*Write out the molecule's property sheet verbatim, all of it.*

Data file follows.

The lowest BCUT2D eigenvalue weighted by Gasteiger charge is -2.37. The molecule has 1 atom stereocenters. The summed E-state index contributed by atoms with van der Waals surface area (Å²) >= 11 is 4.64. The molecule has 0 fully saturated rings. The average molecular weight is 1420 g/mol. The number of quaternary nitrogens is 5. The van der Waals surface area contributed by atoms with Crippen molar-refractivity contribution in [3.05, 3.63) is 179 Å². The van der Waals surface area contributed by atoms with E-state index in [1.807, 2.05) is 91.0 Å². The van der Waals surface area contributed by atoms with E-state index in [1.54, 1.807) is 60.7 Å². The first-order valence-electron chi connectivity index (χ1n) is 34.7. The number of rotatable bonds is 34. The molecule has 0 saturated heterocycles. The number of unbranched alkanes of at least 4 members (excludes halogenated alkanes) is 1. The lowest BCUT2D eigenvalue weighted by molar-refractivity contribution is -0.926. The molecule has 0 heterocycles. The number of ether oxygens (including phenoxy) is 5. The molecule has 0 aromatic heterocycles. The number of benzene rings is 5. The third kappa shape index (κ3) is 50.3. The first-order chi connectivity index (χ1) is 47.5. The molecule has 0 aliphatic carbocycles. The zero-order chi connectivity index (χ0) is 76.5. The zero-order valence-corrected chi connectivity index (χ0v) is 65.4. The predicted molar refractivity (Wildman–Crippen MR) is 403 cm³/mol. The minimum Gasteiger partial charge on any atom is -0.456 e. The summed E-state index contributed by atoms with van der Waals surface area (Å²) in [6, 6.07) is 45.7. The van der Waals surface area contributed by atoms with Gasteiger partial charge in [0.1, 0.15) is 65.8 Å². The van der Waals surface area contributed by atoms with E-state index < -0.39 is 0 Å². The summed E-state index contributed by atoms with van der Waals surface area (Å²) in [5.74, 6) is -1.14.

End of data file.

The lowest BCUT2D eigenvalue weighted by Gasteiger charge is -2.37. The molecule has 1 atom stereocenters. The summed E-state index contributed by atoms with van der Waals surface area (Å²) >= 11 is 4.64. The molecule has 0 fully saturated rings. The average molecular weight is 1420 g/mol. The number of quaternary nitrogens is 5. The van der Waals surface area contributed by atoms with Crippen molar-refractivity contribution in [3.05, 3.63) is 179 Å². The van der Waals surface area contributed by atoms with E-state index in [1.807, 2.05) is 91.0 Å². The van der Waals surface area contributed by atoms with E-state index in [1.54, 1.807) is 60.7 Å². The first-order valence-electron chi connectivity index (χ1n) is 34.7. The number of rotatable bonds is 34. The molecule has 0 saturated heterocycles. The number of unbranched alkanes of at least 4 members (excludes halogenated alkanes) is 1. The lowest BCUT2D eigenvalue weighted by molar-refractivity contribution is -0.926. The molecule has 0 heterocycles. The number of ether oxygens (including phenoxy) is 5. The molecule has 0 aromatic heterocycles. The number of benzene rings is 5. The third kappa shape index (κ3) is 50.3. The first-order chi connectivity index (χ1) is 47.5. The molecule has 0 aliphatic carbocycles. The zero-order chi connectivity index (χ0) is 76.5. The zero-order valence-corrected chi connectivity index (χ0v) is 65.4. The predicted molar refractivity (Wildman–Crippen MR) is 403 cm³/mol. The minimum Gasteiger partial charge on any atom is -0.456 e. The summed E-state index contributed by atoms with van der Waals surface area (Å²) in [6, 6.07) is 45.7. The van der Waals surface area contributed by atoms with Gasteiger partial charge in [0.1, 0.15) is 65.8 Å². The van der Waals surface area contributed by atoms with E-state index < -0.39 is 0 Å². The summed E-state index contributed by atoms with van der Waals surface area (Å²) in [5.74, 6) is -1.14.